For instance, if a situation requires team members to work more hours than usual, it is essential to inform the team about the change.

Provide team member with opportunities to learn and develop their skills and abilities: 

The foremost task of every leader is to grow more leaders. 


Supporting those you work with to build their capacity will advance your work meaningfully as they become more skilful at their work. No matter your level, others are looking to learn from your experience and insights. 

There are always opportunities to learn and grow. According to Prentice, “Effective leaders take a personal interest in the long-term development of their employees." 

Any leader not interested in developing other team members must not be allowed to take care of a team. 

Should the leader not be able to consistently engage in developing team members, the leader must be seen to be making the effort in other ways.


Acknowledge team members are human beings with personal life issues which affect work:

For example, the accident described above impacted the team member and her child. 

The team leader cannot ignore this incident because work must go on. It was clear to her that she was not being cared for by those who were supposed to be in charge. 

Leaders can expect team members to put aside their humanity at home and become robots when we expect humans to show up at work.

How to start showing care:

First, leaders must accept that caring for the team does not mean the leader is not focusing on results. Caring for the team is the path to higher productivity.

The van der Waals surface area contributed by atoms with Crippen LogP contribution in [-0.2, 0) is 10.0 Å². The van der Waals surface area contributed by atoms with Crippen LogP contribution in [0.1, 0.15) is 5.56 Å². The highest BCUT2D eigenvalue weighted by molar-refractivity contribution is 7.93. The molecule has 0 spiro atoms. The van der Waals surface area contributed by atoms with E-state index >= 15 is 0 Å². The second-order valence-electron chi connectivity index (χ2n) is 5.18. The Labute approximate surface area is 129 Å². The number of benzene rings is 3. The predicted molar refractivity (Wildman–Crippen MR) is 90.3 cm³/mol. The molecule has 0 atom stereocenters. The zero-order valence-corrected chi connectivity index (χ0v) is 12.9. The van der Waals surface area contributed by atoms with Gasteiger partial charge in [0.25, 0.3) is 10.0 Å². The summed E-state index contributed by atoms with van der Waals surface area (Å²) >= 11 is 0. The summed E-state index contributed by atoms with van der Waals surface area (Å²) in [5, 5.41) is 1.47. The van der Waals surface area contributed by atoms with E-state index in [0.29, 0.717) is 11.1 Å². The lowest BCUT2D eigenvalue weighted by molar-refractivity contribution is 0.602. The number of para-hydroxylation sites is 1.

Second, could you start meetings by finding out how your team members are doing in their personal lives? Spending the first 5 minutes of the meeting to celebrate personal progress releases positive energy for a great meeting. 

Third, Leaders must also design work schedules with the team in mind. Work and resource allocation must reflect the development aspirations of team members. 

Effective leadership does not run on the philosophy, “Each one for himself and God for us all”. If you care about results more than the people you work with, then you are not leading. 

Your team can see through your actions when you do not express care. 

These actions impact team results negatively. If you have good intentions and want to see results, you must start caring for your team. 

You cannot achieve sustainable results without meaningful relationships. Meaningful relationships are a result of active care for those we engage with.

Be of good cheer!

The writer is a Leadership Development Facilitator, Executive Coach and Strategy Consultant, Founder of the CEO Accelerator Program (https://ceoacceleratorprogram.org) and Chief Learning Strategist at TEMPLE Advisory (www.thelearningtemple.com). 

The mission of The Leadership Project is to harvest highly effective leadership practices and share them in a manner that other leaders can easily incorporate into their leadership practice. 

If you have an idea or leadership practice to share, kindly write to [email protected]. Until you read from us again, keep leading.... from leader to leader, one practice at a time.